Blogs > The Arts Whisperer

Offering a fresh way of helping you keep up with art and entertainment happenings around the Capital District.

Wednesday, August 25, 2010

plaid knows no age

I had a hard time getting a companion for the opening of "Forever Plaid" on Tuesday night. It might have been the wet dreary weather at the near end of a long summer. It might be most of my theater friends have already seen dozens of "Forever Plaids."

There are some who just make snide remarks about my personality making it difficult to get people to go with me to a show. They shall be ignored.

Even my daughter Lisa couldn't go (or found a reason not to go), but she suggested I take her 13-year old daughter Stephanie. The thought hadn't occurred to me.

This is a musical featuring the music of the 1950s. We're talking songs like "Three Coins In a Fountain," "Love is a Many Splendid Thing," "Moments to Remember." A big number is "Cry" made famous by Johnny Ray. Try and explain Johny Ray to a modern 13-year old.

"Forever Plaid" is about a "guys group" who return to earth to be provided with an opportunity to perform a concert that was denied them in life. On their way to a gig their van was hit by a bus filled with girls from a parochial school. The girls were on their way to see the Beatles appearing on the Ed Sullivan Show. Never mind Stephanie had no idea of the Ed Sullivan Show - did she even know about the Beatles?

Her answer was "Yes, I've heard of the Beatles," and sure I'll go with you to the show. I figured that was fair enough since I have NEVER heard of half the bands on her Ipod. I didn't mention the Plaids do a salute to Perry Como. No sense pushing it.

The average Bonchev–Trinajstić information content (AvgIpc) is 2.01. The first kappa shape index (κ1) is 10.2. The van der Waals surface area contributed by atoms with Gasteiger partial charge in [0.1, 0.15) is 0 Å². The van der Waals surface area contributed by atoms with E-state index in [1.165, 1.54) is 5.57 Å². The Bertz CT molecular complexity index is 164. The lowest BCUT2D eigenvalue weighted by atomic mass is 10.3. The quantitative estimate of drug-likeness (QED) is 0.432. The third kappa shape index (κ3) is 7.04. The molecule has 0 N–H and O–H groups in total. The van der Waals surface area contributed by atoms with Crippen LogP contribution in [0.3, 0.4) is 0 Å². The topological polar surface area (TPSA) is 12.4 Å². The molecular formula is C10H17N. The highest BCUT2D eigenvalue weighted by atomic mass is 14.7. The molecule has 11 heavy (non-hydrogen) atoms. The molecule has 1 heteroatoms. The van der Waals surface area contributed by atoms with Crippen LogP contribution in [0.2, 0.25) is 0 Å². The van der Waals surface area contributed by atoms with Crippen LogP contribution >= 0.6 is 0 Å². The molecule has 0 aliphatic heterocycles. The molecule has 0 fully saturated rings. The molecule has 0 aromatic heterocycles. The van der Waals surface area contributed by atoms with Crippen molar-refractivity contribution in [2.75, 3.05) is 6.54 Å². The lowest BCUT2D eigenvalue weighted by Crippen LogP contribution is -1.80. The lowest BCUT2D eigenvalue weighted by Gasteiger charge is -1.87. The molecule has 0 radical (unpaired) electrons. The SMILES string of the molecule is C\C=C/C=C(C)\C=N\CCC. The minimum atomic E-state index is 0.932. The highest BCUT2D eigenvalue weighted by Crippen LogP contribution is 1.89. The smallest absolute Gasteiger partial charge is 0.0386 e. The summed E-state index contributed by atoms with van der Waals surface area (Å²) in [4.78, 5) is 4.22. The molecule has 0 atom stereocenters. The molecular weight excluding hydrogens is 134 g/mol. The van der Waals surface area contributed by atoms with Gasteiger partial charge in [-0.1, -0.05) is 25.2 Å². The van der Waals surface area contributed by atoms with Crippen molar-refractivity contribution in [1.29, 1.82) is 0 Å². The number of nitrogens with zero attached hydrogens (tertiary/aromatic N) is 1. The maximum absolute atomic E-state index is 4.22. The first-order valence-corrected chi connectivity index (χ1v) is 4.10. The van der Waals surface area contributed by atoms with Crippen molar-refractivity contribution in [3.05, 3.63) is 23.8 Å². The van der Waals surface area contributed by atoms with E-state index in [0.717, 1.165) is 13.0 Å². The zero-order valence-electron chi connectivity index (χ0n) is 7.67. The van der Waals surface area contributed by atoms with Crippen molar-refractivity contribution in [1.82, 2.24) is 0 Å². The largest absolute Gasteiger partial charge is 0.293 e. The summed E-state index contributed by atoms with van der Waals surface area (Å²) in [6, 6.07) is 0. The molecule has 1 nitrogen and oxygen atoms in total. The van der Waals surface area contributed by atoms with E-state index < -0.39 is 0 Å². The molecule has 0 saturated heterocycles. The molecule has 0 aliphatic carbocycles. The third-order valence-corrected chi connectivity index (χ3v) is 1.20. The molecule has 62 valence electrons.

During the show she was listening intently to the music, laughing at the silly behavior of the guys who were supposed to be nervous performing before a large number of people. She didn't sing along with the rest of the audience during "Matilda," but was happily startled when one of the performers approached from the rear and sang in her ear. She laughed like crazy when the performers did a 3 minute 11 second version of the Ed Sullivan Show. She had no idea that it was an accurate spoof, she just thought it was funny.

At the end of the 90-minute show she insisted she "really liked it." How about the music? You won't be seeing the quote in any of Proctors ads but she said without sarcasm - "For old people's music it was really good." Which I think she meant as a compliment.

I understand her feelings. Although I lived through the era I was never a fan of the pop music of the 50s. I found it sappy and sentimental. Even then I was a person who liked music to tell a story and thus preferred Broadway tunes or folk songs. I liked jazz and was just starting to appreciate classical music.

But I too can appreciate the songs in "Forever Plaid." It is music that reflects the mood of a certain more innocent era. The performers in "Forever Plaid" so care about the music you have to share their respect for the songs. And too, the music was handpicked to represent the best of the period. They do not sing Sha-Boom or other lyrically impaired songs. It's mostly songs about lost love and a longing to be happy.